18 JUNE 2018
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The UK Civil Aviation Authority (CAA) has published a new report highlighting the progress made by UK airports to help passengers whose disabilities are hidden, such as autism, dementia and hearing loss and many other conditions that are not immediately obvious. This comes against a background of record numbers of people with all types of disability flying.
Emphasis has been made in several areas.
Giving passengers the option to wear a lanyard or wristband to help make staff aware that they might need extra help at the security search area or elsewhere in the airport.
Providing enhanced disability awareness training packages for key customer facing staff, including those at security search areas, as well as those who provide direct assistance to disabled people.
Introducing family or assistance security lanes, which passengers with hidden disabilities can use, which provide a less stressful and rushed experience.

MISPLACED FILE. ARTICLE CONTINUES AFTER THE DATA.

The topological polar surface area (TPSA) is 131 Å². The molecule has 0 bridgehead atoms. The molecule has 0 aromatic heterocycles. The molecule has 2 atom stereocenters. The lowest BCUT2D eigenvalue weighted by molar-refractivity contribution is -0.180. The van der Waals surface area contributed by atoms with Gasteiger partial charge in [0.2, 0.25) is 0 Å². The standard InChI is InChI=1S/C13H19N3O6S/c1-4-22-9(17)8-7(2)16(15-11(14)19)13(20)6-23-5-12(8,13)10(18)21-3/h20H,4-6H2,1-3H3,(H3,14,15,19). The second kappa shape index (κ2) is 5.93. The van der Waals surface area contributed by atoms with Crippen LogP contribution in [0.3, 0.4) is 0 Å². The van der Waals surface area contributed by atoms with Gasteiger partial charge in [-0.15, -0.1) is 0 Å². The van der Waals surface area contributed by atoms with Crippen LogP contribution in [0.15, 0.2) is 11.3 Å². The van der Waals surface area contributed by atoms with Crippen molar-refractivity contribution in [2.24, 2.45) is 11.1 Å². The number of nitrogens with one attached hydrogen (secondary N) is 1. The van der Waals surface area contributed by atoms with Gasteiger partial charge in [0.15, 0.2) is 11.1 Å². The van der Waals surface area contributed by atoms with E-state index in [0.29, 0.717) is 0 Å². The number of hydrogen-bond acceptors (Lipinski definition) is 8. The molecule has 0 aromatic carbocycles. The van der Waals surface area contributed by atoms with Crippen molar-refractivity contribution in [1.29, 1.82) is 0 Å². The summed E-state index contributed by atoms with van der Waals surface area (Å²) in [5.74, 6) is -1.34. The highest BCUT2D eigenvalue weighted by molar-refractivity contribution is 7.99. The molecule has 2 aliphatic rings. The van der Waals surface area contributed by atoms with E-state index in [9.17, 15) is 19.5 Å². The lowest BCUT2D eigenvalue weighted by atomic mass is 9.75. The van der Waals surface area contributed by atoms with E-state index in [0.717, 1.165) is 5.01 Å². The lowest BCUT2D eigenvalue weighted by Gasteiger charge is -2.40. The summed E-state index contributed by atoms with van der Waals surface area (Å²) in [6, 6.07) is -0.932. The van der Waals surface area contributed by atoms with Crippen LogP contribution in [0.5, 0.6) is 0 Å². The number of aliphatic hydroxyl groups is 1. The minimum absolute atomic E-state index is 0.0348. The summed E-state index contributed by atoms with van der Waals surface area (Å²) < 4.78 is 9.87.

Publishing a wide range of accessible information for people with hidden disabilities, including pictorial guides, videos and other online guides on what to expect at the airport, especially at the security search stage.
Consulting with disability organisations, including those representing people with hidden disabilities, on how the design of the assistance service can best meet the needs of this group.
All comments are filtered to exclude any excesses but the Editor does not have to agree with what is being said. 100 words maximum
Robert Shaw, United Kingdom
Despite all these promises, the CAA still turns a blind eye to the easyJet refusal to use airbridges / jetties at Gatwick. Not a nice experience for the less mobile, and makes Gatwick seem like a third world airport,